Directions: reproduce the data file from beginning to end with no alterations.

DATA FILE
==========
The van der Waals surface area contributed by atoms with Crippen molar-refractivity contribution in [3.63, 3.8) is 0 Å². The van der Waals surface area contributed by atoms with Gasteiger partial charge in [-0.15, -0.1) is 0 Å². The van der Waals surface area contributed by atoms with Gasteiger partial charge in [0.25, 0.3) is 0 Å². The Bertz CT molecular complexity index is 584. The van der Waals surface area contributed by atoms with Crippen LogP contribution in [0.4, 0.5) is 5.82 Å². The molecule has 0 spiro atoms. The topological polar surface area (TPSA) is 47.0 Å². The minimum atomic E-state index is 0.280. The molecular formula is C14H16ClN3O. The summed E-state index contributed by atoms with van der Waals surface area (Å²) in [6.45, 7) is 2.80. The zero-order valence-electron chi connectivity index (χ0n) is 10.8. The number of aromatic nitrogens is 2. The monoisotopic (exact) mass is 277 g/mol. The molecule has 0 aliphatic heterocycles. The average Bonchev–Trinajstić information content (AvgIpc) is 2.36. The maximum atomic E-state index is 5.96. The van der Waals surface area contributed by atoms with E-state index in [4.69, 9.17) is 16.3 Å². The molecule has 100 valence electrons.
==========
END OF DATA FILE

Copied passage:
The van der Waals surface area contributed by atoms with Crippen molar-refractivity contribution in [3.63, 3.8) is 0 Å². The van der Waals surface area contributed by atoms with Gasteiger partial charge in [-0.15, -0.1) is 0 Å². The van der Waals surface area contributed by atoms with Gasteiger partial charge in [0.25, 0.3) is 0 Å². The Bertz CT molecular complexity index is 584. The van der Waals surface area contributed by atoms with Crippen LogP contribution in [0.4, 0.5) is 5.82 Å². The molecule has 0 spiro atoms. The topological polar surface area (TPSA) is 47.0 Å². The minimum atomic E-state index is 0.280. The molecular formula is C14H16ClN3O. The summed E-state index contributed by atoms with van der Waals surface area (Å²) in [6.45, 7) is 2.80. The zero-order valence-electron chi connectivity index (χ0n) is 10.8. The number of aromatic nitrogens is 2. The monoisotopic (exact) mass is 277 g/mol. The molecule has 0 aliphatic heterocycles. The average Bonchev–Trinajstić information content (AvgIpc) is 2.36. The maximum atomic E-state index is 5.96. The van der Waals surface area contributed by atoms with E-state index in [4.69, 9.17) is 16.3 Å². The molecule has 100 valence electrons.